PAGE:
The Invisible Influence of Cell Phones

Cell phones are so convenient that they’re inconvenient. — Haruki Murakami

If you were being mugged and had to give up either your wallet or your cell phone, which would you choose?

In formulating your own answer, you probably tried to determine which of those two items was more replaceable (or rather, why the mugger was only asking for one of them…). For many people, their phone has become more indispensable than the cards in their wallet.

But is that indispensability a good thing?

According to the news, cell phones are awful, cell phones are amazing, and cell phones are full of cat videos (both awful and amazing). But rather than debate the morals of cell phone usage, let’s talk about some of the ways cell phones unexpectedly influence your psychology.


If you’ve ever tried to do work while a nearby stranger talked on the phone, there was probably a good chance you wanted to punch them in the face. Or at least that was a feeling one researcher had when he investigated what makes “overheard cell phone calls” so distracting.

For this study, researchers had participants complete a visual attention task while they either heard a full conversation (i.e., two people talking to one another) or half a conversation (i.e., what you hear when overhearing a phone call).

The researchers found that the participants performed significantly worse on the task when they were listening to a “halfalogue” (i.e., the imitation of a phone call) compared to the full dialogue. That is, when people talk on the phone, the conversation we hear is unpredictable. With our brains unable to go on “pilot mode” as it does with a regular conversation, our brain instead is constantly returning focus to the halfalogue to figure out what’s going on.


We all know that cell phones are powerful (i.e., a present-day iPhone can perform calculations at 120 million times the speed of the computers that first sent humans to the moon). But did you know cell phones can powerfully influence our psychology even when we’re not using them?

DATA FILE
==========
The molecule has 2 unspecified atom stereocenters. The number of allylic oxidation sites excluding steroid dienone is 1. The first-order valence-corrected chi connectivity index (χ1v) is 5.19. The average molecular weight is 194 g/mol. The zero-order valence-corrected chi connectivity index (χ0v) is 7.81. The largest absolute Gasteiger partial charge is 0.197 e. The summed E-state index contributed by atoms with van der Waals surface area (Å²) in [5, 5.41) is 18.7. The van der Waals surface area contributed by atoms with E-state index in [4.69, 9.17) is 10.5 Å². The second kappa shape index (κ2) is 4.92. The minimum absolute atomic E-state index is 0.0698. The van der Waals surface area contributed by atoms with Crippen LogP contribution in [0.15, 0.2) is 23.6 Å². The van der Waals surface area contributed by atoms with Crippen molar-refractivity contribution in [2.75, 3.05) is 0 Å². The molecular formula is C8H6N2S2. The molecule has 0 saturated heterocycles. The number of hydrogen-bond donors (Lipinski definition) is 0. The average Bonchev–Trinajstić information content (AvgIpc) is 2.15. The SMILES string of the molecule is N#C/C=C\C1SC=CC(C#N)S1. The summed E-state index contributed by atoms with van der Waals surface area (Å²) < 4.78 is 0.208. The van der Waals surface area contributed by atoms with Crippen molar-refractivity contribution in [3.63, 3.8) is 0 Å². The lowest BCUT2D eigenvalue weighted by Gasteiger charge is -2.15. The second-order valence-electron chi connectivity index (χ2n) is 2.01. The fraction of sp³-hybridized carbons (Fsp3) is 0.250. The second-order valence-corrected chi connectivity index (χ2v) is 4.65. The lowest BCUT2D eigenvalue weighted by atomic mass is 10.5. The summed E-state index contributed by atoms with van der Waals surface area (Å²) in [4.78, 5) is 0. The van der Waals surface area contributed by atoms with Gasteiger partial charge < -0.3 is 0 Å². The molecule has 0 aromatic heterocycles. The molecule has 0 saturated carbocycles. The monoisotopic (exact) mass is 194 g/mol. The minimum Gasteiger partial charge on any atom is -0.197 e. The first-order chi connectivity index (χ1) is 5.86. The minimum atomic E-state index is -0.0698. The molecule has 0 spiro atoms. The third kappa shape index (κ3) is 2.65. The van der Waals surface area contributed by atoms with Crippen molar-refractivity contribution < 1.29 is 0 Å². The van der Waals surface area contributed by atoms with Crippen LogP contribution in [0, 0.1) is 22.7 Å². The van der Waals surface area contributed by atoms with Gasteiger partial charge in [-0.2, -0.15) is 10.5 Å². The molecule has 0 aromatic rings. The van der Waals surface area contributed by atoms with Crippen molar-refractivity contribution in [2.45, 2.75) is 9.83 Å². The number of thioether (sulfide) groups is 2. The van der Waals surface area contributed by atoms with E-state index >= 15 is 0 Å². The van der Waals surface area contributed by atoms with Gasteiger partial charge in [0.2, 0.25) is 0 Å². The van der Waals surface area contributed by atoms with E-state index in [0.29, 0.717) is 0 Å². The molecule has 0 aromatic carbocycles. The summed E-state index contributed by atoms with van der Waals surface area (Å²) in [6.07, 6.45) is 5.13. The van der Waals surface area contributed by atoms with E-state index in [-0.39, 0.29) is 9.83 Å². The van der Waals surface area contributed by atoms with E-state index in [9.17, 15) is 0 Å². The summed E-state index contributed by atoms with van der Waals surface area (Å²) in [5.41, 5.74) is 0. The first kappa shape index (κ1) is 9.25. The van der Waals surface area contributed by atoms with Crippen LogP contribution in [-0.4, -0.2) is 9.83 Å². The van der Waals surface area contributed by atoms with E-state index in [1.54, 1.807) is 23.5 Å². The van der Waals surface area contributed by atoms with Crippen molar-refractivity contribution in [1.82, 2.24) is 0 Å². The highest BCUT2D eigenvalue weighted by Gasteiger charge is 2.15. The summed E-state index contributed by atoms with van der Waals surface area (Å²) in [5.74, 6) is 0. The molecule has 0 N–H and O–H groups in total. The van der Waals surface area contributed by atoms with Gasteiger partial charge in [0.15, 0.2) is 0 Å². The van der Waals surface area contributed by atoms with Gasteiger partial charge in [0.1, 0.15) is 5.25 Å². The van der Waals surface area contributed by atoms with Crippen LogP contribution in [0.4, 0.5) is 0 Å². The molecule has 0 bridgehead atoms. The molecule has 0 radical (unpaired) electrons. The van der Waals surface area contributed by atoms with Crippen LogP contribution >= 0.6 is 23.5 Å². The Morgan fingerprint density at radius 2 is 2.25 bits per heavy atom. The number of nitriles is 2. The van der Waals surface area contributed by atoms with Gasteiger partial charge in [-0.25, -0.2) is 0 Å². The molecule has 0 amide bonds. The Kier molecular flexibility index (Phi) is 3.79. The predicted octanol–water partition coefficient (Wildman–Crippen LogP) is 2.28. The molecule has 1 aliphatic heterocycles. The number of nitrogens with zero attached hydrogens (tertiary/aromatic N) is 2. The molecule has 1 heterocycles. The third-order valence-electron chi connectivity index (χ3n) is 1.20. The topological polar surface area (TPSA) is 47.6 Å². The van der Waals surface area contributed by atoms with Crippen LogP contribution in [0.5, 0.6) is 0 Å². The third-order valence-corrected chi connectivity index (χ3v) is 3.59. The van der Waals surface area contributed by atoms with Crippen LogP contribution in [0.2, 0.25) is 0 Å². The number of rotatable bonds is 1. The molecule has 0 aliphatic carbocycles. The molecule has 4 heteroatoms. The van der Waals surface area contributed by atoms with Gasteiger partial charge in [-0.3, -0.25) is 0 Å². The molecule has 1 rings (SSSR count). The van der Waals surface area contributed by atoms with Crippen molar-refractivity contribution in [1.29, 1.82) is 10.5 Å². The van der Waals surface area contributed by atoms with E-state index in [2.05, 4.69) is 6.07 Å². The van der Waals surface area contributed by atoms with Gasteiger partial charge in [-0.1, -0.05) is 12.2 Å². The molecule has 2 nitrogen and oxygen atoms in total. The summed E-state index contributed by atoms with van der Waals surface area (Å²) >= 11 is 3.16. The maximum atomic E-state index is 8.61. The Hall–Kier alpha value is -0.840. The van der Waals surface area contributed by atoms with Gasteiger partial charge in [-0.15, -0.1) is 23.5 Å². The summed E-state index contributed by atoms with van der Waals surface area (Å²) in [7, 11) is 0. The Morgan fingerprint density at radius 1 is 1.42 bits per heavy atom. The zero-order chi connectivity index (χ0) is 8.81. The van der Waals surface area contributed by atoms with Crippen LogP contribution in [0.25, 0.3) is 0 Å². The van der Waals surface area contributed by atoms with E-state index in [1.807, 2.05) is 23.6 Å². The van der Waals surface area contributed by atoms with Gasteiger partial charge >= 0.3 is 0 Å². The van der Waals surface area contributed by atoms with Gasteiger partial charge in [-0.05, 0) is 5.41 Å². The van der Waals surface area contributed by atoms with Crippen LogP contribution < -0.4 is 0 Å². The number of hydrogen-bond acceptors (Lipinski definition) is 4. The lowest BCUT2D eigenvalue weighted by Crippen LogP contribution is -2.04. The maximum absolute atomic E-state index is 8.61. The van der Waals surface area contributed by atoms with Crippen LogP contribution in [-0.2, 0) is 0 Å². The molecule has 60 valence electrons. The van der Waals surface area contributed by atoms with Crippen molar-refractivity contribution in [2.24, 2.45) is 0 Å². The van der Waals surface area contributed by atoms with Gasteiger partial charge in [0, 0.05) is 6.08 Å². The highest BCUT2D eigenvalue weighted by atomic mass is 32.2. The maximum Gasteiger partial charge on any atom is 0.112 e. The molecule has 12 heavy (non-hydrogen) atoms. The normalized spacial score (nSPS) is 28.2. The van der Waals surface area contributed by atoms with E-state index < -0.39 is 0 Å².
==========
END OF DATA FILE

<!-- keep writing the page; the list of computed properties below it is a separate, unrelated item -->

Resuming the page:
In one study, researchers showed that when participants simply have a phone out on the desk in front of them (on silent mind you), it is enough to impair their performance on various attention tasks. For example, in one study, participants with a silent phone on the desk (vs. a notebook) performed significantly worse on a mathematical adding and recognition task.

The researchers suggest that simply having the phone in plain view makes salient all of our social connections, obligations, and responsibilities, which subsequently distract us from our current work—an effect found only for more “difficult” tasks rather than easy ones.


This is a picture from the study of the actual cell phone they used.

If I asked you to tell me which letters are listed on the 5 key of your dial pad, would you be able to? Although consciously those letters may elude you, your subconscious has been paying attention.

For example, participants dialed numbers that either spelled out positive words (e.g., “friend”) or negative words (e.g., “crisis”). Importantly, while dialing these numbers, none of the buttons had the letters actually printed on them. Nonetheless, the researchers later found that those who had typed positive words rated those phone numbers more positively!

Moreover, the researcher found that participants preferred companies which had a phone number that spelled out a “matched” word (e.g., the numbers spelled out “love” when calling a dating agency) compared to a mismatched word (e.g., “salad” for a dating agency), even when the actual letters weren’t printed on these keypads either!


So, the next time a mugger asks for your cell phone, you can now entertain him with all these interesting facts first, and maybe he’ll be so impressed he won’t even rob you!


Psychophilosophy to Ponder: Just like the second study I talked about today, keeping your phone out on the table during an interpersonal interaction resulted in worse evaluations of one’s conversational partner. Why could this be? That is, if you were on a date, and even though the person never answered their phone, why do you think having it on the table would result in a more negative evaluation of the outing?



Emberson, L. L., Lupyan, G., Goldstein, M. H., & Spivey, M. J. (2010). Overheard cell-phone conversations when less speech is more distracting. Psychological science, 21(10), 1383-1388.

Przybylski, A. K., & Weinstein, N. (2013). Can you connect with me now? How the presence of mobile communication technology influences face-to-face conversation quality. Journal of Social and Personal Relationships, 30(3), 237-246.

Thornton, B., Faires, A., Robbins, M., & Rollins, E. (2014). The mere presence of a cell phone may be distracting. Social Psychology.

Topolinski, S. (2011). I 5683 You Dialing Phone Numbers on Cell Phones Activates Key-Concordant Concepts. Psychological Science.

Author: jdt

Jake writes weekly posts every Wednesday on the intersection of psychology and philosophy. To learn more about him, or to propose a topic you'd like him to cover, go to

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